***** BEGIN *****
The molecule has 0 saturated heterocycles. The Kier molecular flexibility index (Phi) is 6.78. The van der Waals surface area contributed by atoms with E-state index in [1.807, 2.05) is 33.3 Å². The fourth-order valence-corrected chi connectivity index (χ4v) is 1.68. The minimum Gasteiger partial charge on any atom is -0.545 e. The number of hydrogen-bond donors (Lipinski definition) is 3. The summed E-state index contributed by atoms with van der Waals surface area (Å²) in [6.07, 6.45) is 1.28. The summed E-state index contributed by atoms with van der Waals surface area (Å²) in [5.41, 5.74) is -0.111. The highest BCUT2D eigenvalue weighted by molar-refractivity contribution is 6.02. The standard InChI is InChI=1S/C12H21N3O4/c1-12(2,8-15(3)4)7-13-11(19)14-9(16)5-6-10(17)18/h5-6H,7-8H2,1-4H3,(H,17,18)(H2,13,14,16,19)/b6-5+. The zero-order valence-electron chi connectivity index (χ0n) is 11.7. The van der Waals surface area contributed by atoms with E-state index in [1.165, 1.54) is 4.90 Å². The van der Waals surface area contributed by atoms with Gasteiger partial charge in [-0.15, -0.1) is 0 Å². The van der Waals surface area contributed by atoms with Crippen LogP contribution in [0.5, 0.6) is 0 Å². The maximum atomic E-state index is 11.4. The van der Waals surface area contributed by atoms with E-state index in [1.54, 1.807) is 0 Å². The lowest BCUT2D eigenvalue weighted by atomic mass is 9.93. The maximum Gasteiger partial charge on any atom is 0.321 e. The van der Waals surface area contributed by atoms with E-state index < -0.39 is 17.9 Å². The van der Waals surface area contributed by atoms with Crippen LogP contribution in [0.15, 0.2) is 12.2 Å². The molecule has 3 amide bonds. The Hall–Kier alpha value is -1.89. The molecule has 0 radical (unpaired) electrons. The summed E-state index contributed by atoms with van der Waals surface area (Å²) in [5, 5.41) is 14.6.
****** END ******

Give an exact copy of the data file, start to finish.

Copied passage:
The molecule has 0 saturated heterocycles. The Kier molecular flexibility index (Phi) is 6.78. The van der Waals surface area contributed by atoms with E-state index in [1.807, 2.05) is 33.3 Å². The fourth-order valence-corrected chi connectivity index (χ4v) is 1.68. The minimum Gasteiger partial charge on any atom is -0.545 e. The number of hydrogen-bond donors (Lipinski definition) is 3. The summed E-state index contributed by atoms with van der Waals surface area (Å²) in [6.07, 6.45) is 1.28. The summed E-state index contributed by atoms with van der Waals surface area (Å²) in [5.41, 5.74) is -0.111. The highest BCUT2D eigenvalue weighted by molar-refractivity contribution is 6.02. The standard InChI is InChI=1S/C12H21N3O4/c1-12(2,8-15(3)4)7-13-11(19)14-9(16)5-6-10(17)18/h5-6H,7-8H2,1-4H3,(H,17,18)(H2,13,14,16,19)/b6-5+. The zero-order valence-electron chi connectivity index (χ0n) is 11.7. The van der Waals surface area contributed by atoms with E-state index in [1.165, 1.54) is 4.90 Å². The van der Waals surface area contributed by atoms with Gasteiger partial charge in [-0.15, -0.1) is 0 Å². The van der Waals surface area contributed by atoms with Crippen LogP contribution in [0.5, 0.6) is 0 Å². The maximum atomic E-state index is 11.4. The van der Waals surface area contributed by atoms with E-state index in [1.54, 1.807) is 0 Å². The lowest BCUT2D eigenvalue weighted by atomic mass is 9.93. The maximum Gasteiger partial charge on any atom is 0.321 e. The van der Waals surface area contributed by atoms with E-state index < -0.39 is 17.9 Å². The van der Waals surface area contributed by atoms with Crippen LogP contribution in [0.15, 0.2) is 12.2 Å². The molecule has 3 amide bonds. The Hall–Kier alpha value is -1.89. The molecule has 0 radical (unpaired) electrons. The summed E-state index contributed by atoms with van der Waals surface area (Å²) in [5, 5.41) is 14.6.